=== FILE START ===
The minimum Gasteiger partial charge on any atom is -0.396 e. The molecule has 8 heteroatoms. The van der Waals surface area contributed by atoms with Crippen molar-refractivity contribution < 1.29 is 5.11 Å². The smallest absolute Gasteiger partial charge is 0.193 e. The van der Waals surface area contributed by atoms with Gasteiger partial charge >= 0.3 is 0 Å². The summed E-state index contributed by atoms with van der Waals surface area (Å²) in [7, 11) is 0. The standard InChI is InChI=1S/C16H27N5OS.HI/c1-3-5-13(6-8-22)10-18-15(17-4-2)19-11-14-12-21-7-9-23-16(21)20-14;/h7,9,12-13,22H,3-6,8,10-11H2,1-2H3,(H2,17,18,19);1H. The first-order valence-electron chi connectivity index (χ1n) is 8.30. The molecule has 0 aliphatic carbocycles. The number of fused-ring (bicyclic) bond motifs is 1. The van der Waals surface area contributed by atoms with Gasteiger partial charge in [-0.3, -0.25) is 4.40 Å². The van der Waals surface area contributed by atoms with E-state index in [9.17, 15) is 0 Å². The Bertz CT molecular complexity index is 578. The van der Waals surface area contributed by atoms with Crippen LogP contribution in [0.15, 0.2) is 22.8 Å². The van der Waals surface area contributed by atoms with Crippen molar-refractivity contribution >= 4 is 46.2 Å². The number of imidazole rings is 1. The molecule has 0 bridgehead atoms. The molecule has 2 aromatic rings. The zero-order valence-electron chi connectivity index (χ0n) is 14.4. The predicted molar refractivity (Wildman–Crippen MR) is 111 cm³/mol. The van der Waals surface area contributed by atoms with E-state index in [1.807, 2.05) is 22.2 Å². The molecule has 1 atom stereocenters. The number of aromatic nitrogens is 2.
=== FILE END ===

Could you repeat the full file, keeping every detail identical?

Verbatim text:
The minimum Gasteiger partial charge on any atom is -0.396 e. The molecule has 8 heteroatoms. The van der Waals surface area contributed by atoms with Crippen molar-refractivity contribution < 1.29 is 5.11 Å². The smallest absolute Gasteiger partial charge is 0.193 e. The van der Waals surface area contributed by atoms with Gasteiger partial charge >= 0.3 is 0 Å². The summed E-state index contributed by atoms with van der Waals surface area (Å²) in [7, 11) is 0. The standard InChI is InChI=1S/C16H27N5OS.HI/c1-3-5-13(6-8-22)10-18-15(17-4-2)19-11-14-12-21-7-9-23-16(21)20-14;/h7,9,12-13,22H,3-6,8,10-11H2,1-2H3,(H2,17,18,19);1H. The first-order valence-electron chi connectivity index (χ1n) is 8.30. The molecule has 0 aliphatic carbocycles. The number of fused-ring (bicyclic) bond motifs is 1. The van der Waals surface area contributed by atoms with Gasteiger partial charge in [-0.3, -0.25) is 4.40 Å². The van der Waals surface area contributed by atoms with E-state index in [9.17, 15) is 0 Å². The Bertz CT molecular complexity index is 578. The van der Waals surface area contributed by atoms with Crippen LogP contribution in [0.15, 0.2) is 22.8 Å². The van der Waals surface area contributed by atoms with Crippen molar-refractivity contribution >= 4 is 46.2 Å². The number of imidazole rings is 1. The molecule has 0 bridgehead atoms. The molecule has 2 aromatic rings. The zero-order valence-electron chi connectivity index (χ0n) is 14.4. The predicted molar refractivity (Wildman–Crippen MR) is 111 cm³/mol. The van der Waals surface area contributed by atoms with E-state index in [1.807, 2.05) is 22.2 Å². The molecule has 1 atom stereocenters. The number of aromatic nitrogens is 2.